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Dixiecrats

Dixiecrats, members of the Democratic Party that had ruled virtually unopposed the US south for almost a century, took the flag as their symbol to oppose what they saw as a “northern aggression”.

Pictured: A Confederate battle flag during the 1956 Democratic National Convention.

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States' rights

Georgia even adopted the symbol as part of its state flag in 1955 (seen here in a 1996 photo) while South Carolina started hoisting the banner on its state capitol in 1961.

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1964 Civil Rights Act

Despite their opposition, the 1964 Civil Rights Act put an end to Jim Crow Laws. Curiously enough, it was Lyndon Johnson, a Democrat from Texas, who made this possible. This brought an end to the reign of the Dixiecrats.

Pictured: Lyndon Johnson with Martin Luther King.

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George Wallace

Southern politics veered to the Republican Party in the following decades. Others, like four-time Alabama governor George Wallace (pictured here), remained on the fringe of the Democratic Party.

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The 1968 Presidential Election

Wallace, in fact, ran as a third-party candidate in the 1968 Presidential Election and managed to carry five southern states. He remains the last non-Republican, non-Democratic candidate to win any state in a US presidential election.

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'Heritage, not hate'

During the rest of the 20th century, the Confederate Battle Flag continued to be used as a seemingly harmless symbol of US southern culture, despite criticism. This idea was distilled in the motto: “Heritage, not hate”.

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Good ole' boys?

One can see this in TV shows like 'The Dukes of Hazzard'. One of the show’s stars was General Lee, the Duke boys’ car, which proudly sported the flag and played 'Dixie' on its car horn.

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Rebel yell

Music bands such as Lynyrd Skynyrd (pictured here in the 1980s) and Pantera have also been associated with the Confederate Battle Flag, displaying it in concerts and other events.

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Heritage of hate

However, this begs the question about what kind of heritage the flag is celebrating.

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'segregation and white supremacy'

In the 1990s and the 2000s, Georgia was at the center of the debate regarding the Confederate Battle Flag. A state senate investigation ruled that the flag was simply adopted to “preserve segregation and white supremacy”.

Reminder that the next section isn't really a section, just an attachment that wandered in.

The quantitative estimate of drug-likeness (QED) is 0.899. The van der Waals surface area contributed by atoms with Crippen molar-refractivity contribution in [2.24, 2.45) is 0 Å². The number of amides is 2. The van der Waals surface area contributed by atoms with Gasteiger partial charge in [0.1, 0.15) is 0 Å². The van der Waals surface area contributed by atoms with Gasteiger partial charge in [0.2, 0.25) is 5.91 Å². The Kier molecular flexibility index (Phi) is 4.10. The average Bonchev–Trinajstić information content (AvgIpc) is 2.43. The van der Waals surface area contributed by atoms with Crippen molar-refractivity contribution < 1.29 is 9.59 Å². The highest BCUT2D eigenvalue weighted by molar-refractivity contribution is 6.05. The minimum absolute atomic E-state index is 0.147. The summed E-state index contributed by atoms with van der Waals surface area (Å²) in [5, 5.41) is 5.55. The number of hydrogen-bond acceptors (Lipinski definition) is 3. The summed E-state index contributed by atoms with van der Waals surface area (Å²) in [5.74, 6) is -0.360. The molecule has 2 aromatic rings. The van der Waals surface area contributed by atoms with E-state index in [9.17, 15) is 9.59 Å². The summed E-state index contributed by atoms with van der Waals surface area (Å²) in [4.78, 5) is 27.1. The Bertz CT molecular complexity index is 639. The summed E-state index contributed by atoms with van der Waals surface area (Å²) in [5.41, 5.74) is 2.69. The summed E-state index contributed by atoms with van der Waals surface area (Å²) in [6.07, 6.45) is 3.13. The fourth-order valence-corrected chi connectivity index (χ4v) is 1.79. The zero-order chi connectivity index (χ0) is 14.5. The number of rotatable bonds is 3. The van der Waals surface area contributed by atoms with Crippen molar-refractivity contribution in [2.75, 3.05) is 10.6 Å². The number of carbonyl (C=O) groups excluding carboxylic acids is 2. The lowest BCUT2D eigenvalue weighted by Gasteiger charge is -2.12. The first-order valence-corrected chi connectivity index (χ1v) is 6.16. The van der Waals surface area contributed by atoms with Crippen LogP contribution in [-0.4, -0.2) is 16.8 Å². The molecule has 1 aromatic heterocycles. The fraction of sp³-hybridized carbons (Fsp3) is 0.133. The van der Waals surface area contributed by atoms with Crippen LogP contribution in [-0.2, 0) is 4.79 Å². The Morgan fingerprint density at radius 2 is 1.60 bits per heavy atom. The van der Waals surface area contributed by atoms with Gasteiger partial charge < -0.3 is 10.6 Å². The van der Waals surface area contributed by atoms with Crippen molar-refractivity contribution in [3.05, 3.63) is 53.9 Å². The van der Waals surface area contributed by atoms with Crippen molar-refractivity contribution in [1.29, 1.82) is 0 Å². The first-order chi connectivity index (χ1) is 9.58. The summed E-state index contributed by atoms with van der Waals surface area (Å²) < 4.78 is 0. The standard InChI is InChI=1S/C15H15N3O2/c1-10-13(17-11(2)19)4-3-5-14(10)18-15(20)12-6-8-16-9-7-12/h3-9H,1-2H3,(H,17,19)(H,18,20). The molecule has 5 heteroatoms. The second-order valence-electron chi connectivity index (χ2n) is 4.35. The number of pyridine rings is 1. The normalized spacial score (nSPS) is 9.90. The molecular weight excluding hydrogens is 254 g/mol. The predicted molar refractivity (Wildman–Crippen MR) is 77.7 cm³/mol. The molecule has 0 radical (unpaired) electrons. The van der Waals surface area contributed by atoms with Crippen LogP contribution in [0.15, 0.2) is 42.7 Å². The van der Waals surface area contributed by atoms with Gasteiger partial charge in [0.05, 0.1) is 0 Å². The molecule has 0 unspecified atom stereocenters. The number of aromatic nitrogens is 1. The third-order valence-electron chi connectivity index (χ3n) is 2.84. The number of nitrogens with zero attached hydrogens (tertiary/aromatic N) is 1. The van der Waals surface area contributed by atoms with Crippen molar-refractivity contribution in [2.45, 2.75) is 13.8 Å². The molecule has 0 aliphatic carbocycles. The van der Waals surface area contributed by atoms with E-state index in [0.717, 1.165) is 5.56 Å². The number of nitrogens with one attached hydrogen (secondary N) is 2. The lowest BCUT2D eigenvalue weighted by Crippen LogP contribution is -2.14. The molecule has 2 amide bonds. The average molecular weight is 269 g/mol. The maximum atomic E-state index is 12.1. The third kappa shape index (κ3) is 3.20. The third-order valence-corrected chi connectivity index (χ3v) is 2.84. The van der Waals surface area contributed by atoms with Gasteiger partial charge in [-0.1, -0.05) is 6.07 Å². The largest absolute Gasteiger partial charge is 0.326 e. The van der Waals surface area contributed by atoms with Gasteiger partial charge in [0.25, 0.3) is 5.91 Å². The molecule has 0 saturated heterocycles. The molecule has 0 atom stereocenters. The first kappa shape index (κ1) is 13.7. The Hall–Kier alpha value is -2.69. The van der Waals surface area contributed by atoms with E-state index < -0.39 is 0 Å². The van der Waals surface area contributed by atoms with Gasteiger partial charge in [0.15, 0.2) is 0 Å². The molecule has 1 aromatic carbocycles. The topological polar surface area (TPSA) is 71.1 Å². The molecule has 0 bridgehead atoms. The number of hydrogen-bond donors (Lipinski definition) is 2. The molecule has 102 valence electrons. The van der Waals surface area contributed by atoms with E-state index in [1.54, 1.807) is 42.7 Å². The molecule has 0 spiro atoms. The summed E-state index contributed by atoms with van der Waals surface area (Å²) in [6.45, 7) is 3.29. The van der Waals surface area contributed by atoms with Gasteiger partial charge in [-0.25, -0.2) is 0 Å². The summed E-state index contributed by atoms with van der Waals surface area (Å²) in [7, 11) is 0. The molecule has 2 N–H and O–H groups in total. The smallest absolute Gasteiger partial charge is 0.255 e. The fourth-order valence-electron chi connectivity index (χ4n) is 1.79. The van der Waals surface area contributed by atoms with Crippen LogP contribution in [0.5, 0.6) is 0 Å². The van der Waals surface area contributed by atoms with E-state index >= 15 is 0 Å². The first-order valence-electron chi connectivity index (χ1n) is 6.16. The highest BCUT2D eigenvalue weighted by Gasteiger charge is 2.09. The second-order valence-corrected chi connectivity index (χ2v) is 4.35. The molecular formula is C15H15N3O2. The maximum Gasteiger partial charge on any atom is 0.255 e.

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New flag, same values

The state flag was changed in 2005… for one based on the original flag of the Confederacy.

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Lowering the flag

The nationwide debate over the flag raged in the 2000s and in the 2010s. Far-right movements embraced and defended the symbol, waving it in rallies and public events.

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2015 South Carolina statehouse removal

As a backlash, many institutions have taken action against its display. South Carolina removed the flag from the statehouse in 2015 in the wake of the Dylann Roof shooting in Charleston. This attracted its fair share of protestors from both sides.

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Symbols of hate

The state of New York approved in 2020 a law penalizing symbols of hate. Among those listed is the Battle Flag of the Confederacy.

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New colors fly over Mississippi

In 2021, Mississippi adopted a new state flag to replace the old one, which included the confederate symbol.

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The Confederacy takes over the Capitol

The Confederate Battle Flag was seen prominently among Trump supporters during the January 6th Capitol Attack. It was the first time the banner has been displayed inside the US Congress.

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Banner of insurrectionists

Many people jokingly commented that having the attackers sport the symbol of a losing insurrection against the US government was appropriate. However, it makes many people wonder if the values that the Confederate Battle Flag represents continue, even if we no longer see it flying.